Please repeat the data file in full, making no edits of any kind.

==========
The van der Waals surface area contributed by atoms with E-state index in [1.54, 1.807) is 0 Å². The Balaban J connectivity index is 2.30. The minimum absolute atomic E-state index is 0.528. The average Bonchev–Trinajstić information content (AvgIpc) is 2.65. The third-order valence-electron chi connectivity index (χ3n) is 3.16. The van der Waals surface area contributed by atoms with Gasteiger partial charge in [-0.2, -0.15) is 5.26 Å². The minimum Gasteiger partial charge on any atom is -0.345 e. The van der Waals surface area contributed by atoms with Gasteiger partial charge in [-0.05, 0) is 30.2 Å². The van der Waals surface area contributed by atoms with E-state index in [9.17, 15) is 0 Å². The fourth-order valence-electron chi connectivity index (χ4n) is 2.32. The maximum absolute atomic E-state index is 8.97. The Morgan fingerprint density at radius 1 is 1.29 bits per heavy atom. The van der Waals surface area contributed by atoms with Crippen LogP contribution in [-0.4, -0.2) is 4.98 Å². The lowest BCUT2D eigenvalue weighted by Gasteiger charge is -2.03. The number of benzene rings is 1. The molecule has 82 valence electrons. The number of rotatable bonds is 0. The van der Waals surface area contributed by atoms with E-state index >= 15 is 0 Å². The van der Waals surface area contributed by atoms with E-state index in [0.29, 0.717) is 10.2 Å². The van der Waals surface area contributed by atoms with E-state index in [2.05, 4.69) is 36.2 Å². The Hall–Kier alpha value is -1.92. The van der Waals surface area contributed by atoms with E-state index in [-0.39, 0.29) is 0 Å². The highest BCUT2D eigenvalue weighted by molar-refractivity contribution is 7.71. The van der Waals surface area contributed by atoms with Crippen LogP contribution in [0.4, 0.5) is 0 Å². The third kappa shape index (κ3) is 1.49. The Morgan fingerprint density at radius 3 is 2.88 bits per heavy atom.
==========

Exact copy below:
The van der Waals surface area contributed by atoms with E-state index in [1.54, 1.807) is 0 Å². The Balaban J connectivity index is 2.30. The minimum absolute atomic E-state index is 0.528. The average Bonchev–Trinajstić information content (AvgIpc) is 2.65. The third-order valence-electron chi connectivity index (χ3n) is 3.16. The van der Waals surface area contributed by atoms with Gasteiger partial charge in [-0.2, -0.15) is 5.26 Å². The minimum Gasteiger partial charge on any atom is -0.345 e. The van der Waals surface area contributed by atoms with Gasteiger partial charge in [-0.05, 0) is 30.2 Å². The van der Waals surface area contributed by atoms with E-state index in [9.17, 15) is 0 Å². The fourth-order valence-electron chi connectivity index (χ4n) is 2.32. The maximum absolute atomic E-state index is 8.97. The Morgan fingerprint density at radius 1 is 1.29 bits per heavy atom. The van der Waals surface area contributed by atoms with Crippen LogP contribution in [-0.4, -0.2) is 4.98 Å². The lowest BCUT2D eigenvalue weighted by Gasteiger charge is -2.03. The number of benzene rings is 1. The molecule has 82 valence electrons. The number of rotatable bonds is 0. The van der Waals surface area contributed by atoms with E-state index >= 15 is 0 Å². The van der Waals surface area contributed by atoms with E-state index in [0.29, 0.717) is 10.2 Å². The van der Waals surface area contributed by atoms with E-state index in [2.05, 4.69) is 36.2 Å². The Hall–Kier alpha value is -1.92. The van der Waals surface area contributed by atoms with E-state index in [-0.39, 0.29) is 0 Å². The highest BCUT2D eigenvalue weighted by molar-refractivity contribution is 7.71. The van der Waals surface area contributed by atoms with Crippen LogP contribution in [0.4, 0.5) is 0 Å². The third kappa shape index (κ3) is 1.49. The Morgan fingerprint density at radius 3 is 2.88 bits per heavy atom.